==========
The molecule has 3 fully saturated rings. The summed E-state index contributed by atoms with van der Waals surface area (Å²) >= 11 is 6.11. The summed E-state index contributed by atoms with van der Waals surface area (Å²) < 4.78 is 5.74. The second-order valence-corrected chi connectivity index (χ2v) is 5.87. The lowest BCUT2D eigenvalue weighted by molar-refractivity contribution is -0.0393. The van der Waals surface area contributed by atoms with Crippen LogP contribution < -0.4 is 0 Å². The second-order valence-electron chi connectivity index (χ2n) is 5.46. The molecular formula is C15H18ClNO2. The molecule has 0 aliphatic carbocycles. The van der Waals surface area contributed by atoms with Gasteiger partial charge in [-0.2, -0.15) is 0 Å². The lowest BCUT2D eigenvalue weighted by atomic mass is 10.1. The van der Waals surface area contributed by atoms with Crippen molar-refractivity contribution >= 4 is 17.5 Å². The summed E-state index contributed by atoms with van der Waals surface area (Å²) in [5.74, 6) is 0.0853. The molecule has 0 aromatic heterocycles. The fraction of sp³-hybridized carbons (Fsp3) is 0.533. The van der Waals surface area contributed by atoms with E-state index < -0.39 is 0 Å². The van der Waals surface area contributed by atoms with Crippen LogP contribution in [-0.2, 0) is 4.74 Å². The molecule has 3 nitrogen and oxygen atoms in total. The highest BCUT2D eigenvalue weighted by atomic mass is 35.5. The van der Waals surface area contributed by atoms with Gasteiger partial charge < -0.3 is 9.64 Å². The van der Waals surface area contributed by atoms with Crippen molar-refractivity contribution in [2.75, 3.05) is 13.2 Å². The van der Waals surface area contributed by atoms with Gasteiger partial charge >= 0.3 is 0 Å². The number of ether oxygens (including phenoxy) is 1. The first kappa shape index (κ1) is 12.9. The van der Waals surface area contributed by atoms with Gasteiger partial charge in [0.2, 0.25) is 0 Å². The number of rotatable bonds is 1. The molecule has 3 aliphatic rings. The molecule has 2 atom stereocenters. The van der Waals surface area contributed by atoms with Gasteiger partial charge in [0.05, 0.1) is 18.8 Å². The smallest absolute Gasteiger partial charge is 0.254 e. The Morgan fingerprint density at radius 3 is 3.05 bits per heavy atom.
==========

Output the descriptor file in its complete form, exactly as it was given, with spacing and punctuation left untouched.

The molecule has 3 fully saturated rings. The summed E-state index contributed by atoms with van der Waals surface area (Å²) >= 11 is 6.11. The summed E-state index contributed by atoms with van der Waals surface area (Å²) < 4.78 is 5.74. The second-order valence-corrected chi connectivity index (χ2v) is 5.87. The lowest BCUT2D eigenvalue weighted by molar-refractivity contribution is -0.0393. The van der Waals surface area contributed by atoms with Crippen LogP contribution < -0.4 is 0 Å². The second-order valence-electron chi connectivity index (χ2n) is 5.46. The molecular formula is C15H18ClNO2. The molecule has 0 aliphatic carbocycles. The van der Waals surface area contributed by atoms with Gasteiger partial charge in [-0.2, -0.15) is 0 Å². The lowest BCUT2D eigenvalue weighted by atomic mass is 10.1. The van der Waals surface area contributed by atoms with Crippen molar-refractivity contribution >= 4 is 17.5 Å². The summed E-state index contributed by atoms with van der Waals surface area (Å²) in [5.74, 6) is 0.0853. The molecule has 0 aromatic heterocycles. The fraction of sp³-hybridized carbons (Fsp3) is 0.533. The van der Waals surface area contributed by atoms with E-state index < -0.39 is 0 Å². The van der Waals surface area contributed by atoms with Crippen LogP contribution in [-0.2, 0) is 4.74 Å². The molecule has 3 nitrogen and oxygen atoms in total. The highest BCUT2D eigenvalue weighted by atomic mass is 35.5. The van der Waals surface area contributed by atoms with Gasteiger partial charge < -0.3 is 9.64 Å². The van der Waals surface area contributed by atoms with Crippen molar-refractivity contribution in [2.75, 3.05) is 13.2 Å². The van der Waals surface area contributed by atoms with Gasteiger partial charge >= 0.3 is 0 Å². The number of ether oxygens (including phenoxy) is 1. The first kappa shape index (κ1) is 12.9. The van der Waals surface area contributed by atoms with Gasteiger partial charge in [0.2, 0.25) is 0 Å². The number of rotatable bonds is 1. The molecule has 3 aliphatic rings. The molecule has 2 atom stereocenters. The van der Waals surface area contributed by atoms with Gasteiger partial charge in [0.05, 0.1) is 18.8 Å². The smallest absolute Gasteiger partial charge is 0.254 e. The Morgan fingerprint density at radius 3 is 3.05 bits per heavy atom.